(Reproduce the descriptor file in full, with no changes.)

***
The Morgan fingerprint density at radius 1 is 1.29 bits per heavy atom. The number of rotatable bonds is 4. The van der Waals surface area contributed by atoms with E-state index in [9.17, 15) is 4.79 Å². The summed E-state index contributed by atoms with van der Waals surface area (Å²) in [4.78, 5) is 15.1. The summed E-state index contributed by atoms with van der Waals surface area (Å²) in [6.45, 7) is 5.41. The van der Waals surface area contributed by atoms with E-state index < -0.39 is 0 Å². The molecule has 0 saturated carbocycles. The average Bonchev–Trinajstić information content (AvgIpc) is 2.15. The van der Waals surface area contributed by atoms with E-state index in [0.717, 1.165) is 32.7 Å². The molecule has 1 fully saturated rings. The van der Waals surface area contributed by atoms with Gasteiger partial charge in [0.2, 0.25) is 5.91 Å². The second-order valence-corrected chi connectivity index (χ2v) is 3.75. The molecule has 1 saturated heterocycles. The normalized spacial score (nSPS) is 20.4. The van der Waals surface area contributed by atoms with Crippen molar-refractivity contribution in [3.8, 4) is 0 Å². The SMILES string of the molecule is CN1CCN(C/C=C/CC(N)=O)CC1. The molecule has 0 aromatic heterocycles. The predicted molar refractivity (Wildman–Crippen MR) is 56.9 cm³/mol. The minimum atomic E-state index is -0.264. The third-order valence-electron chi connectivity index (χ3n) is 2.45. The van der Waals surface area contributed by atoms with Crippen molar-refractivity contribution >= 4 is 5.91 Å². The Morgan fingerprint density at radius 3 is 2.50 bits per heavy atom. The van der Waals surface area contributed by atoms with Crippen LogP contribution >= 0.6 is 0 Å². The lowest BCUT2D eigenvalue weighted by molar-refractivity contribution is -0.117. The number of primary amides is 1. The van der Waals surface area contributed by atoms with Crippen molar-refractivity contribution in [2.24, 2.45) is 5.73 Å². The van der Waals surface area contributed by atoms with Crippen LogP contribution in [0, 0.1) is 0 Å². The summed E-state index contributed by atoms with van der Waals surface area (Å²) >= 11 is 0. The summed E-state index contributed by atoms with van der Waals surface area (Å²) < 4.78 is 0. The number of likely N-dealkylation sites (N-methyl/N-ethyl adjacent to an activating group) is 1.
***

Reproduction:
The Morgan fingerprint density at radius 1 is 1.29 bits per heavy atom. The number of rotatable bonds is 4. The van der Waals surface area contributed by atoms with E-state index in [9.17, 15) is 4.79 Å². The summed E-state index contributed by atoms with van der Waals surface area (Å²) in [4.78, 5) is 15.1. The summed E-state index contributed by atoms with van der Waals surface area (Å²) in [6.45, 7) is 5.41. The van der Waals surface area contributed by atoms with E-state index < -0.39 is 0 Å². The molecule has 0 saturated carbocycles. The average Bonchev–Trinajstić information content (AvgIpc) is 2.15. The van der Waals surface area contributed by atoms with E-state index in [0.717, 1.165) is 32.7 Å². The molecule has 1 fully saturated rings. The van der Waals surface area contributed by atoms with Gasteiger partial charge in [0.2, 0.25) is 5.91 Å². The second-order valence-corrected chi connectivity index (χ2v) is 3.75. The molecule has 1 saturated heterocycles. The normalized spacial score (nSPS) is 20.4. The van der Waals surface area contributed by atoms with Crippen molar-refractivity contribution in [3.8, 4) is 0 Å². The SMILES string of the molecule is CN1CCN(C/C=C/CC(N)=O)CC1. The molecule has 0 aromatic heterocycles. The predicted molar refractivity (Wildman–Crippen MR) is 56.9 cm³/mol. The minimum atomic E-state index is -0.264. The third-order valence-electron chi connectivity index (χ3n) is 2.45. The van der Waals surface area contributed by atoms with Crippen molar-refractivity contribution >= 4 is 5.91 Å². The Morgan fingerprint density at radius 3 is 2.50 bits per heavy atom. The van der Waals surface area contributed by atoms with Crippen LogP contribution >= 0.6 is 0 Å². The lowest BCUT2D eigenvalue weighted by molar-refractivity contribution is -0.117. The number of primary amides is 1. The van der Waals surface area contributed by atoms with Crippen molar-refractivity contribution in [2.24, 2.45) is 5.73 Å². The van der Waals surface area contributed by atoms with Crippen LogP contribution in [0, 0.1) is 0 Å². The summed E-state index contributed by atoms with van der Waals surface area (Å²) >= 11 is 0. The summed E-state index contributed by atoms with van der Waals surface area (Å²) < 4.78 is 0. The number of likely N-dealkylation sites (N-methyl/N-ethyl adjacent to an activating group) is 1.